Still, it’s cheaper than what others offer and that may be why Google saw room to hike its prices. You start with 5 GB free at Google. Dropbox gives you only 2 GB free and, if you pay annually, another 48 GB for $99 a year, or $2.06 per GB. SugarSync has an annual option for 25 GB in addition to the 5 GB free that’s $49.99 a year, or $2 a GB a year for the extra storage. They go to $1.81 a GB if you buy 55 GB and $1.58 if you buy 95 GB. Amazon’s Cloud Drive gives you 5 GB free. Then it’s smoothly increasing at $1 per GB per year if you ignore that first 5 GB. If you want to be as annoying as I am and exclude that free bit, it’s equal to $1.33 per GB per year at 20 GB, $1.05 at 100 GB and $1.01 at 500 GB. Apple’s iCloud is at the high end, scaling up from 5 GB free at exactly $2 per GB per year but only up to 50 GB extra.

And of course everybody EXCEPT Google lets you pay once a year.

Phone to Desktop Computing, Nexus style

I got a little excited by some recent experiments of folks hooking their Galaxy Nexus phones to desktop computer set-ups: big monitor, speakers, full keyboard and track pad. Pretty sure that within a few years, we’ll have just one computing device in a phone form factor that can hook up to different size screens and is powerful enough to do all we need. So has the future arrived, Nexus style?

Well, it’s pretty cool at a rudimentary level. Using a Samsung-made HDMI adapter cable, I hooked my Galaxy Nexus up to a 23″ HP monitor. The screen is bigger than needed since the phone can only output video at a 1280 by 720 pixel resolution. But the HP was the smallest inexpensive monitor I could find with an HDMI port. I also wirelessly linked via Bluetooth an Apple portable keyboard and magic trackpad to the phone. As soon as you connect the HDMI cable to the monitor, the phone shifts to a horizontal orientation.

image

The trackpad lets you use the computing set up without touching the phone. When you put a finger on the trackpad, a small white dot appears on the monitor signifying where your virtual finger would be on the screen. Taps, double taps and drags all work as expected. It’s easy to watch videos, read via a browser or other app or do pretty much anything you would do on the phone — even make calls using the speakerphone.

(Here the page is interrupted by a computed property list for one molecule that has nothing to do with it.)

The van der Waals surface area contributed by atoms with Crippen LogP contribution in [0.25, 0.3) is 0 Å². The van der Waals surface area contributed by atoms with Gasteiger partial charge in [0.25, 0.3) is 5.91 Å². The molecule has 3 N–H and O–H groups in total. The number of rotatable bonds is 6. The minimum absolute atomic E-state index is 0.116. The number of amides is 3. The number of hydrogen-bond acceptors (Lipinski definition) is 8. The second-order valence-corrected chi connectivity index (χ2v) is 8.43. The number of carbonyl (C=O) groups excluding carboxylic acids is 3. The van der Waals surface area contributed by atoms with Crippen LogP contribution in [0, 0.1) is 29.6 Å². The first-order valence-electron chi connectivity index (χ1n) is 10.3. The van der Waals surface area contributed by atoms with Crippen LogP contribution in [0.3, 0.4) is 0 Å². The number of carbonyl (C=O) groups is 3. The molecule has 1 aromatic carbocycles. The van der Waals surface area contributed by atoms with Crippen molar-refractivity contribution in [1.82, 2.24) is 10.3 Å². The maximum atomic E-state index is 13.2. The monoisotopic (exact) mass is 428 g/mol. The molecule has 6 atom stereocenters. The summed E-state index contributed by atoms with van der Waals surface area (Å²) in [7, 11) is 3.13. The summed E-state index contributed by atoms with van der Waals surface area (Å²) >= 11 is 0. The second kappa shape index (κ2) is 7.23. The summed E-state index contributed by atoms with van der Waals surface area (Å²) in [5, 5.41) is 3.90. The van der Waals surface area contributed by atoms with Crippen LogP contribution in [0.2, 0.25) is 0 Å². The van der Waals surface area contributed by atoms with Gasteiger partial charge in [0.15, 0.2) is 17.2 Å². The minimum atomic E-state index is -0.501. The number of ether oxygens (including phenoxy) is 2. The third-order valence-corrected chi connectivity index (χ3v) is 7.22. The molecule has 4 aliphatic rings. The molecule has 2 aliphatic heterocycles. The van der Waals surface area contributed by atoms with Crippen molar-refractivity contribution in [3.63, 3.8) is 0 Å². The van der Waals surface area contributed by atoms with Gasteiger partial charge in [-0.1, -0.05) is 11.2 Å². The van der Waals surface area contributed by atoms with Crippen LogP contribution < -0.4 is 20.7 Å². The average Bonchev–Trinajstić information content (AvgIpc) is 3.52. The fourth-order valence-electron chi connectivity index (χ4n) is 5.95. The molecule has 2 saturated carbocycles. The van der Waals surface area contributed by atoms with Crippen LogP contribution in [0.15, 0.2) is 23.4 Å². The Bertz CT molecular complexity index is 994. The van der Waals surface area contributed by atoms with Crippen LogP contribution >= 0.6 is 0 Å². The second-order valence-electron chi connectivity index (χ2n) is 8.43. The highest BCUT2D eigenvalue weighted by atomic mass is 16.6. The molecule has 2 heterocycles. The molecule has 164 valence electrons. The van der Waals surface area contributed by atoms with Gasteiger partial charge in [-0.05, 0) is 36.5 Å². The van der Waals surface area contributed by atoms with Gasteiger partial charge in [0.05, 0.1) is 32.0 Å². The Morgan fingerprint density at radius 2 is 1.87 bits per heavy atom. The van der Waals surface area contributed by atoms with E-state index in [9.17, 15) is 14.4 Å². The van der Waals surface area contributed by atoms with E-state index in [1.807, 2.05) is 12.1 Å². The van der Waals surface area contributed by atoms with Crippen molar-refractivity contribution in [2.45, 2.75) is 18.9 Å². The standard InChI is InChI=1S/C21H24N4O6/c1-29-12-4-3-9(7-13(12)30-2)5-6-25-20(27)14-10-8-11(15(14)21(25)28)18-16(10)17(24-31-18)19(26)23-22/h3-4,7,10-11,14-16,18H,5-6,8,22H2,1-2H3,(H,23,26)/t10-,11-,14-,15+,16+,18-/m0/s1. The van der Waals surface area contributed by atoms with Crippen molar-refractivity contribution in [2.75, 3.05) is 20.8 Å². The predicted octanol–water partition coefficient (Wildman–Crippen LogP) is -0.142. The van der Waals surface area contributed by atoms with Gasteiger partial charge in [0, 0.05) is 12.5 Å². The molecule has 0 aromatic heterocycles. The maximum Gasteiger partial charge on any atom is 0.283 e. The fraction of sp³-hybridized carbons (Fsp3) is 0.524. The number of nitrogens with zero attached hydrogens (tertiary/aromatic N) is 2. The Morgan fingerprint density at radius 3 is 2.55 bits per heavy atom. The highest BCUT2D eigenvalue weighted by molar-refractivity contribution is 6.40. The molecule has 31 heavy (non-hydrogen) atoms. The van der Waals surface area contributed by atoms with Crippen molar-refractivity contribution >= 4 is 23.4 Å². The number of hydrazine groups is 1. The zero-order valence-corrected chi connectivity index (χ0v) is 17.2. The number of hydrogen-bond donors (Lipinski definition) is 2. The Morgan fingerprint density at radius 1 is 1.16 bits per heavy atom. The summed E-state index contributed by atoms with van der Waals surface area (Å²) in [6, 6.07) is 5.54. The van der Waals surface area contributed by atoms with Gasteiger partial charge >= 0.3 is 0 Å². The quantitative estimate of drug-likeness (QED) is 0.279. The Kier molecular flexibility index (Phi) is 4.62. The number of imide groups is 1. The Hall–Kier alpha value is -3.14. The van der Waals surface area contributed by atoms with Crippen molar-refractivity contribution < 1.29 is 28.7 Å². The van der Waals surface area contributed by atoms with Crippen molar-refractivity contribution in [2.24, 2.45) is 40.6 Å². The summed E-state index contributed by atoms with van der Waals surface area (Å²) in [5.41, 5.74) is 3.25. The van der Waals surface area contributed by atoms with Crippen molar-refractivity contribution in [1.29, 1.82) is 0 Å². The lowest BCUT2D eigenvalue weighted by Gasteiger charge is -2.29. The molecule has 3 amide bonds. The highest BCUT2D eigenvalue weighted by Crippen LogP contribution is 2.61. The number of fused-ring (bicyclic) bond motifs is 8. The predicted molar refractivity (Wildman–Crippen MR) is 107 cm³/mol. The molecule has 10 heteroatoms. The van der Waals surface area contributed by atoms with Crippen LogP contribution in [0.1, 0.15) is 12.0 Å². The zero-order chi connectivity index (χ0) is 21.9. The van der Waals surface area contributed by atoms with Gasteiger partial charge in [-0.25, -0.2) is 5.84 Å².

The bigger screen and full size keyboard also make it a breeze to get serious writing done — something that’s challenging to say the least using any smart phone keyboard.

Caveats and issues? As mentioned, the resolution is not that great for a desktop computer. I think some of Motorola’s Android phones have a separate operating system or shell called Webtop that can use more screen real estate. Also, the set up at least with the cables and adapter I have was incredibly sensitive to being jostled. In fact, I had to try three different HDMI cables before I got a solid connection. And you’re limited to Android apps. That’s less of a limitation than I thought initially. But with things like Linux for Android on the horizon, that won’t be a barrier for much longer, it seems.

And, by the way, I wrote this post using the set up as described with the WordPress for Android app and it was pretty easy. Adding photos might be even easier than using the full blown WordPress editor.

A blog about technology and other things I’m interested in

Post my experiment with running a daily link bog over at The Orange View, I’m going to re-position Gravitational Pull again, back towards a broader focus than just gadget and software reviews. In that spirit, I’ve changed the tag line to  “A blog about technology and other things I’m interested in,” which is both accurate and an homage to the great media blogger Jim Romenesko.